Up top in this quarter, 7th seed Rafael Nadal comes in with better mental focus according to what he had to say in the build-up for this tournament. He should be okay against Stakhovsky or Peliwo to open if his shoulder holds up. The third round gets interesting where he could see Troicki, Youzhny, 9th seed Gilles Simon or Andreas Seppi. He’s fortunate that there is not a true power player in this section. Nadal could get through here, but you also have to watch Troicki to see if he improves after looking poor last week in D.C.

4th Quarter: Andy Murray (2)


Projection: Murray should be ready to make amends for losing last week in D.C. and looks like a potential quarterfinalist. On bottom, Tsonga or Cilic is likely, but that almost seems too standard. Perhaps expect a surprise down there with Coric or Tomic with an “on” week.

andy-murrayMurray fell in his first match of the hard court swing at the Citi Open last week to shot making machine Temuraz Gabashvili. This isn’t a simple draw for him as he faces either Feliciano Lopez or Tommy Robredo in his first match. Robredo has never lost to Lopez in four meetings. Lopez as semifinal points to defend this week after a suprise run last year. 15th seed Gael Monfils is seeded to face Murray in the third round with this draw. His match with Fabio Fognini in the opening round could yield a darkhorse. The winner likely gets big serving GIlles Muller. That side of the draw seems pretty open.

The other half of the quarter houses defending champion Jo-Wilfried Tsonga and 6th seed Marin Cilic. Tsonga faces talented youngster Borna Coric to open. Coric has shown some promise on this surface, so Tsonga will need to be geared up to begin. The winner there gets Roberto Bautista-Agut or Janko Tipsarevic. RBA has been mediocre for most of the season and has only played the Rogers Cup once, Tipsarevic simply has not found his game since returning from injury in April. The Tsonga-Coric winner looks good to go here.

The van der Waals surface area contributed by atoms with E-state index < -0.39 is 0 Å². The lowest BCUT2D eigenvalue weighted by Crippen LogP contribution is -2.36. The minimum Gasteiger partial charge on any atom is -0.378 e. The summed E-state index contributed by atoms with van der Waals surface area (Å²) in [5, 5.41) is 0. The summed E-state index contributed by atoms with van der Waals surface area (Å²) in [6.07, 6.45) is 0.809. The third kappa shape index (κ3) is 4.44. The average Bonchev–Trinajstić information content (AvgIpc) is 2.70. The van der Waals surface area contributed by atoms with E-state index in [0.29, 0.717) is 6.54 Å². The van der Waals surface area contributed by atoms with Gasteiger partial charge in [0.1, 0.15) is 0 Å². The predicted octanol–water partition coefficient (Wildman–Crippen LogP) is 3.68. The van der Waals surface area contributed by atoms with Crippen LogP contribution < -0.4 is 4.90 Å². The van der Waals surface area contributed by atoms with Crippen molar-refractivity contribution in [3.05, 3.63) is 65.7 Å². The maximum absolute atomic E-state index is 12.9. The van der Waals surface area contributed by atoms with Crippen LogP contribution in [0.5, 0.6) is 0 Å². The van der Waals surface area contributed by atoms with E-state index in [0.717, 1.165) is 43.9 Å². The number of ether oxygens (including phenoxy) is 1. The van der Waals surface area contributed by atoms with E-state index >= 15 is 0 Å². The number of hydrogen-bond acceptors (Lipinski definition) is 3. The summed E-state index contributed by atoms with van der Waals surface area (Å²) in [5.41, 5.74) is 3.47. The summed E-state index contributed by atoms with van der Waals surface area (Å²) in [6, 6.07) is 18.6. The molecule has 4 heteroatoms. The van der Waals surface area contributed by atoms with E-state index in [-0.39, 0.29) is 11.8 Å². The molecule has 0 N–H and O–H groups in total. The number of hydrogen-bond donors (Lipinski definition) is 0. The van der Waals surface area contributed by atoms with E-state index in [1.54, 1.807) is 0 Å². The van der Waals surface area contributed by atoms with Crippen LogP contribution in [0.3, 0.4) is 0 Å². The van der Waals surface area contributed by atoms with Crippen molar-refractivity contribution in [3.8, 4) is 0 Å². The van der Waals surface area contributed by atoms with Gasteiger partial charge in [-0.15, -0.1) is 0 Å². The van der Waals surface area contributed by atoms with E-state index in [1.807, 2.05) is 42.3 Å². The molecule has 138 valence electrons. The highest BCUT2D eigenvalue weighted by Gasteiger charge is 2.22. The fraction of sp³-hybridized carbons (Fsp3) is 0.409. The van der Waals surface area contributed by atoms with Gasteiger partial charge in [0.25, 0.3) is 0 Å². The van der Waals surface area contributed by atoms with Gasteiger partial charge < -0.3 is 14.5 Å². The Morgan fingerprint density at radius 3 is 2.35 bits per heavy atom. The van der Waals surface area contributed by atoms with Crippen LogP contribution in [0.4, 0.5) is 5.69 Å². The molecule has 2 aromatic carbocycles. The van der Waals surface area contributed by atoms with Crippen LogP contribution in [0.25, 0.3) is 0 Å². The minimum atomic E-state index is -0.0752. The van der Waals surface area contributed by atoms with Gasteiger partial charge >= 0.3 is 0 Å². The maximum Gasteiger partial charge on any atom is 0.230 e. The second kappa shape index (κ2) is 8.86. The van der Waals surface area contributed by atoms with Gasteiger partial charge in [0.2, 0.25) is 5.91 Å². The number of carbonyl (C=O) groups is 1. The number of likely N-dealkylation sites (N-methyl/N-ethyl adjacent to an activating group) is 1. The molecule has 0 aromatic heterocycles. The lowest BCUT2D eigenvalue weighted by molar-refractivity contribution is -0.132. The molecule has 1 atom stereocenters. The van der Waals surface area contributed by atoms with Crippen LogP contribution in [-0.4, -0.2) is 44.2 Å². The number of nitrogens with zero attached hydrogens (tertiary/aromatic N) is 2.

Cilic has a bye and then gets Joao Sousa or Bernard Tomic. Sousa is tougher than you think on hard courts. With Tomic’s weird behavior last week in losing to Steve Johnson, it’s not that odd to think Sousa can beat him or that Tomic could turn up with the intent to win this week. Your guess is as good as anyone’s. If it comes down to Tsonga vs. Cilic for a slot in the quarters, Cilic who was won three straight against Tsonga.

Futures Watch
Nishikori +1000
Raonic +2500

Djokovic at -110 is too short after failing to make the Final here the last two years. He should well win this, but that’s not a worthy investment. Nishikori does look a solid short if you think he won’t have any lingering health issues. Raonic could be a steal at a big price, but you might want to watch a round before investing.